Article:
Kitten season is upon us and not only the animal shelters, but our neighborhoods are home, for want of a better term, to hundreds of kittens and young cats. Before you bring a new cat or kitten into your home, please, please keep them isolated from your own pets for a minimum of two weeks. This gives you the time not only to bring her to us for a health check, including testing for Feline Leukemia and FIV, but any infections she may be carrying should become apparent in that time frame. We recently had two clients go through this experience with a stray kitten that was allowed to mingle with the resident cats in the foster and then adoptive homes before she succumbed to the leukemia virus. Though I do not want to discourage you from helping a homeless kitten, I do want you to be careful in protecting your resident cats as they are your priority.
Planning on boarding your cat or dog while you are on vacation? Be sure you book ahead, verify what vaccinations your kennel requires and be sure to have your pets updated at least two weeks prior to your departure. Contact us for a list of area kennels and/or pet sitters. If your cats are to remain at home, we do recommend that you have someone come in daily to check on them. Unlike dogs, cats do not take well to leaving their home environment and are best left at home, if possible, in familiar surroundings.
And if you want to vacation with your dog, check the web for hotels/motels that are pet friendly. In addition, there are resorts that welcome your pets for extended stays.
However you and your family, two and four legged, spend your summer do, make it a safe and happy adventure.
The summertime poses many dangers to our four legged friends, and one of the most common is the bee sting. Dogs are much more likely than people to get stung due to the fact that they are lower to the ground and seem mesmerized by the constant motion and dance of the bee. Unfortunately, they are also just as likely to be allergic to bee stings, sometimes dangerously so. This makes it very important to educate yourself on how to treat bee stings at home and to know when professional help should be sought.
If your dog is stung by a bee then you should follow these steps:
In summary, if your pet is stung by a bee, don’t panic. Take time to assess the situation to gauge whether or not home management is appropriate. If you are worried remember that help is only a phone call away. Have a safe and happy summer!
What says summer like hot humid days with evening thunderstorms and what says the Fourth of July like fireworks! And what says noise phobia like, barking, drooling, shaking and hiding. Sound familiar?
Many dogs exhibit noise phobic responses especially in the summer. These actions are physically tolling on both human and dog alike. Some dogs will begin the behavior hours before the rain/storm actually arrives. They are most likely reacting to changes in barometric pressure, though their superior hearing may also be picking up far away thunder claps. While it may not be possible to completely eliminate phobic behaviors in these situations it is possible to manage the fear and discomfort with a variety of treatments.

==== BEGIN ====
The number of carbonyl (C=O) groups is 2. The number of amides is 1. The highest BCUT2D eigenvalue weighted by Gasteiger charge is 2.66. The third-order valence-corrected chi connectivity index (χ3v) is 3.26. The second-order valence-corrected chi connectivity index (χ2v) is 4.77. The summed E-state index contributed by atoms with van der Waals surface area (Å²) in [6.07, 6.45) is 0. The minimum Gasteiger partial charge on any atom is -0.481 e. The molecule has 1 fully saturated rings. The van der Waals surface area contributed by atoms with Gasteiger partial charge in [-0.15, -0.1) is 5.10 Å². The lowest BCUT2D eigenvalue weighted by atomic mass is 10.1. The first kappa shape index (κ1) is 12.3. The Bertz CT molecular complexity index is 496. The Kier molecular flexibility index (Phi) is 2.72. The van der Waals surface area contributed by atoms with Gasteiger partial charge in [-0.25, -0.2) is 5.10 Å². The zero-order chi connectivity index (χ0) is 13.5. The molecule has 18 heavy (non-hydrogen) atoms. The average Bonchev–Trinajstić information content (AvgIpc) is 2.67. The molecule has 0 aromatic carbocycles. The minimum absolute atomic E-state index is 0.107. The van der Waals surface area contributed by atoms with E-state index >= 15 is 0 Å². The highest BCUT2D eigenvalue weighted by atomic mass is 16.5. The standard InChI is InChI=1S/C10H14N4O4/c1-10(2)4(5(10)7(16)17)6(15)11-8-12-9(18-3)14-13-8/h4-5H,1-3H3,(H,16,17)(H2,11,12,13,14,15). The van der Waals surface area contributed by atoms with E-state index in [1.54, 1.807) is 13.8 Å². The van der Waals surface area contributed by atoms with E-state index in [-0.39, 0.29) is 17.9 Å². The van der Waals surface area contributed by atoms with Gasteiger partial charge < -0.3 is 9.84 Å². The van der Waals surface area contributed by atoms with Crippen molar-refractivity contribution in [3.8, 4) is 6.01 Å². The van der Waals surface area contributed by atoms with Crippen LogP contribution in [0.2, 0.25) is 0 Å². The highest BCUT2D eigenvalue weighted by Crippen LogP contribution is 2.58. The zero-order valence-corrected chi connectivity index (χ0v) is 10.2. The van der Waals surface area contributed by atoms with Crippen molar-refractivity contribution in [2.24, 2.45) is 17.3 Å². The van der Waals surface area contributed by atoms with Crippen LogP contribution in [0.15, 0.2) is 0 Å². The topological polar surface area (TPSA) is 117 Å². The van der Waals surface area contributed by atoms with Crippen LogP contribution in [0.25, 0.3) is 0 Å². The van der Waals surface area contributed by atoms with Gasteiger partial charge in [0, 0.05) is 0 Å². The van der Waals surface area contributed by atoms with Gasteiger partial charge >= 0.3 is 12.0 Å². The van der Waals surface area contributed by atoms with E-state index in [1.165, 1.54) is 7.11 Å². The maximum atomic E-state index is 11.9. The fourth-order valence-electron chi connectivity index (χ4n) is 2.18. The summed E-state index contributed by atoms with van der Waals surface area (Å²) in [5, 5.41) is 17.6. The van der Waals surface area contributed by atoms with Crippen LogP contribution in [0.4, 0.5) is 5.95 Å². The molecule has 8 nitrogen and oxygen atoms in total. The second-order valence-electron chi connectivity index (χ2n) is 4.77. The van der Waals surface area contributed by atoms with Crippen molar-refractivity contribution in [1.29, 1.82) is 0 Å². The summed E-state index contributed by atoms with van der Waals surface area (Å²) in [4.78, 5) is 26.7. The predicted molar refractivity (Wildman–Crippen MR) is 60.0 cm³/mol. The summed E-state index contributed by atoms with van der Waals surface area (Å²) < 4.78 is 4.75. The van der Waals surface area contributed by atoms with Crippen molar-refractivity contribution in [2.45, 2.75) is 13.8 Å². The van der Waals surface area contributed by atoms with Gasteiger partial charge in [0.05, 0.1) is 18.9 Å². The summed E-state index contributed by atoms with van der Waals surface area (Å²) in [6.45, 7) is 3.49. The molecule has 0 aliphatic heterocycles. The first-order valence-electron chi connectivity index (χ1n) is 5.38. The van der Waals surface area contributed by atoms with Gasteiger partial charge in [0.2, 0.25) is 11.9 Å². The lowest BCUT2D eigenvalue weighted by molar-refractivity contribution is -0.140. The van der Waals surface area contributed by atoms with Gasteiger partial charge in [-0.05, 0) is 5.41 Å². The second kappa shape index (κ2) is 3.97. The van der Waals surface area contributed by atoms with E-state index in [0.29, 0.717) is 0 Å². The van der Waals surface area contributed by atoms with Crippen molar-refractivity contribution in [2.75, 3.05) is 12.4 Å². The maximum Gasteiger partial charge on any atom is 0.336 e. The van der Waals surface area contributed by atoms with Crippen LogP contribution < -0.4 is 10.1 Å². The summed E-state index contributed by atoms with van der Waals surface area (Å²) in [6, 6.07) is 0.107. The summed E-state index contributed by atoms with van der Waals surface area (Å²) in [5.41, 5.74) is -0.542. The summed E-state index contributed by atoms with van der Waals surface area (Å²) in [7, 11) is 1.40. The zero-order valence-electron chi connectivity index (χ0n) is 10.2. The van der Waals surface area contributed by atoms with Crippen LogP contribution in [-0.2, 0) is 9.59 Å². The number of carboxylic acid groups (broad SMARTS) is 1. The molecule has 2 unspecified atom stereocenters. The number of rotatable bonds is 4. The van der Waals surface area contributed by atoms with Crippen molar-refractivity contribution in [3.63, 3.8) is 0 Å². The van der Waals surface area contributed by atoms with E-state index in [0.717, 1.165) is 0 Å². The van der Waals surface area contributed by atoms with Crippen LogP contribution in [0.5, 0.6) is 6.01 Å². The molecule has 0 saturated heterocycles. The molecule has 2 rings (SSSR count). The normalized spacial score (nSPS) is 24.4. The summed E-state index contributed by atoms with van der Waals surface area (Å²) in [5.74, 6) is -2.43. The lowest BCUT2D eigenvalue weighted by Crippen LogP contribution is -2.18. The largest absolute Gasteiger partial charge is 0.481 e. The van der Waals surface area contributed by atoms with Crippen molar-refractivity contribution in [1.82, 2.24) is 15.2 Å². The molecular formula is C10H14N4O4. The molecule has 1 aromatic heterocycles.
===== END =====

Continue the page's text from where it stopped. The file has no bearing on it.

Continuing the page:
For many dogs with noise phobias summer is a fearful time. The good news is there are options that will reduce the fears and enable our pets to enjoy the wonderful days of summer with us.
Heatstroke (hyperthermia) occurs when normal body mechanisms cannot keep the body's temperature in a safe range. Animals do not have efficient cooling systems (like humans who sweat) and get overheated easily. A dog with moderate heatstroke (body temperature from 104º to 106ºF) can recover within an hour if given prompt first aid and veterinary care (normal body temperature is 100-102.5°F). Severe heatstroke (body temperature over 106ºF) can be deadly and immediate veterinary assistance is needed.
Signs: A dog suffering from heatstroke will display several signs.
What you should do:
Remove the dog from the hot area immediately. Prior to taking him to your veterinarian, lower his temperature by wetting him thoroughly with cool water (for very small dogs, use lukewarm water), then increase air movement around him with a fan. CAUTION: Using very cold water can actually be counterproductive. Cooling too quickly and especially allowing his body temperature to become too low can cause other life-threatening medical conditions. The rectal temperature should be checked every 5 minutes. Once the body temperature is 103ºF, the cooling measures should be stopped and the dog should be dried thoroughly and covered so he does not continue to lose heat. Even if the dog appears to be recovering, take him to your veterinarian as soon as possible. He should still be examined since he may be dehydrated or have other complications.
Allow free access to water or a children's rehydrating solution if the dog can drink on his own. Do not try to force-feed cold water; the dog may inhale it or choke.
What your veterinarian will do:
Your veterinarian will lower your dog's body temperature to a safe range (if you have not already) and continually monitor his temperature. Your dog will be given fluids, and possibly oxygen. He will be monitored for shock, respiratory distress, kidney failure, heart abnormalities, and other complications, and treated accordingly. Blood samples may be taken before and during the treatment. The clotting time of the blood will be monitored, since clotting problems are a common complication.
Dogs with moderate heatstroke often recover without complicating health problems. Severe heatstroke can cause organ damage that might need ongoing care such as a special diet prescribed by your veterinarian. Dogs who suffer from heatstroke once increase their risk for getting it again and steps must be taken to prevent it on hot, humid days.
Any pet that cannot cool himself off is at risk for heatstroke. Following these guidelines can help prevent serious problems.
ARK Day: RVC and Faith’s Hope educating people about their pets and the joys of adopting a homeless animal.
If you board your pet, make sure that the kennel is clean and well maintained. Always visit the facility before you leave your pet there. Asking for references is not a bad idea.
Ensure that the boarding facility has a plan for immediate isolation and care for any dogs or cats that develop signs of "kennel cough," “kitty cold” or other diseases in a completely separate area (at least 50 feet from healthy pets or with a separate air supply).